• A Yantao (simplified Chinese: 阿彦涛; traditional Chinese: 阿彥濤) better known by his stage name A Er (阿二) or A Cier (阿刺二), was a Chinese xiangsheng performer. His disciples include En Xu, Gao Wenkui, Chun Changlong, and Shen Zhushan. A Yaotao was born in Beijing, to a rich family of the Sumuru clan belonging to the Eight Banners. During his childhood years, A Yantao developed an interest in traditional Chinese opera and experimented with several different vocal techniques. Later, A Yaotao's family came down in the world, in order to support his family, he studied under Zhang Sanlu and became a second-generation xiangsheng performer.
  • Shen Chunhe (simplified Chinese: 沈春和; traditional Chinese: 瀋春和) better known by his stage name Shen Er (沈二),was a Chinese xiangsheng performer, before performed xiangsheng, he was a storyteller. He studied under Zhang Sanlu and became a second-generation xiangsheng performer. His disciples include Wei Kunzhi, Wang Youdao, Li Changchun, Gao Wenyuan, Feng Kunzhi, and Yu Erfu.
  • Zhu Shaowen (simplified Chinese: 朱绍文; traditional Chinese: 朱紹文, 1829–1903) better known by his stage name Qiongbupa (穷不怕), was a Chinese xiangsheng performer, one of the fathers of xiangsheng, he was born in Beijing, ancestral home Shaoxing, Zhejiang. Zhu was honoured as one of the "Eight Oddities of Tianqiao"(天桥八怪). His disciples include Pinyouben, Fu Guizhen, Xu Changfu, and Fan Changli.
  • Hou Baolin (simplified Chinese: 侯宝林; traditional Chinese: 侯寶林)
  • Ma Sanli (simplified Chinese: 马三立; traditional Chinese: 馬三立)
  • Liu Baorui (simplified Chinese: 刘宝瑞; traditional Chinese: 劉寶瑞)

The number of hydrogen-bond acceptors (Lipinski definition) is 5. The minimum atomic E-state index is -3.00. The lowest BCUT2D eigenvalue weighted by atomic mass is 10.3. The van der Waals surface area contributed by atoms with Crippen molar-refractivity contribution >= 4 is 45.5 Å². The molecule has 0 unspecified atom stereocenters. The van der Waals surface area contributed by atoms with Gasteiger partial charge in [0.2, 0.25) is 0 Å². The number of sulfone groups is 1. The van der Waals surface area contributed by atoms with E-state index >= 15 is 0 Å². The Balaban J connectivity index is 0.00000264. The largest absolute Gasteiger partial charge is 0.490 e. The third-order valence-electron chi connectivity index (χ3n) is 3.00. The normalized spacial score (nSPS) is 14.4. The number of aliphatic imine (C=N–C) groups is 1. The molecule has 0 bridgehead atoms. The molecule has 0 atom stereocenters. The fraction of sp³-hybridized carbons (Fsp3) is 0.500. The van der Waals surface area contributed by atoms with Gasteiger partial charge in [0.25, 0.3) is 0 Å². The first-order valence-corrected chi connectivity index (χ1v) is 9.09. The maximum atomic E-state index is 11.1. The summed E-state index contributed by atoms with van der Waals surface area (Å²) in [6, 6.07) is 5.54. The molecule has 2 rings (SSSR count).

• Ma Ji (simplified Chinese: 马季; traditional Chinese: 馬季)
  • Chang Baohua (simplified Chinese: 常宝华; traditional Chinese: 常寶華; pinyin: Cháng BǎoHuá)
  • Ding Guangquan (simplified Chinese: 丁广泉; traditional Chinese: 丁廣泉)
  • Jiang Kun (Chinese: 姜昆)
  • Hou Yaowen (Chinese: 侯耀文)
  • Guo Qiru (simplified Chinese: 郭启儒; traditional Chinese: 郭啟儒)
  • Dashan (Mark Rowswell) (Chinese: 大山)
  • Feng Gong (simplified Chinese: 冯巩; traditional Chinese: 馮鞏)
  • Guo Degang (simplified Chinese: 郭德纲; traditional Chinese: 郭德綱)
  • Yu Qian (simplified Chinese: 于谦; traditional Chinese: 于謙)
  • Feng Yi-kang (simplified Chinese: 冯翊纲; traditional Chinese: 馮翊綱)
  • Sung Shao-ching (Chinese: 宋少卿)
  • Lee Li-Chun (Chinese: 李立群)
  • Li Mu (Liam Bates) (Chinese: 李牧; pinyin: Lǐ Mù)

See also


"相声". 百度百科. Retrieved 11 November 2013.<templatestyles src="Module:Citation/CS1/styles.css"></templatestyles>

  1. "What is Xiangsheng?". Dashan Online. Archived from the original on 2013-11-29. Retrieved 2013-11-29.<templatestyles src="Module:Citation/CS1/styles.css"></templatestyles>
  2. "著名相声表演艺术家侯宝林的教子故事:要当一个艺术家". eduu论坛. Retrieved 2013-11-12.<templatestyles src="Module:Citation/CS1/styles.css"></templatestyles>
  3. "Cross-Talk, A Ming Dynasty-Era Art Form, Returns From the Brink — And Goes International". Retrieved 2013-11-11.<templatestyles src="Module:Citation/CS1/styles.css"></templatestyles>
  4. Mackerras, Colin (2004). The Performing Arts in Contemporary China. Routledge. pp. 102–104.<templatestyles src="Module:Citation/CS1/styles.css"></templatestyles>

External links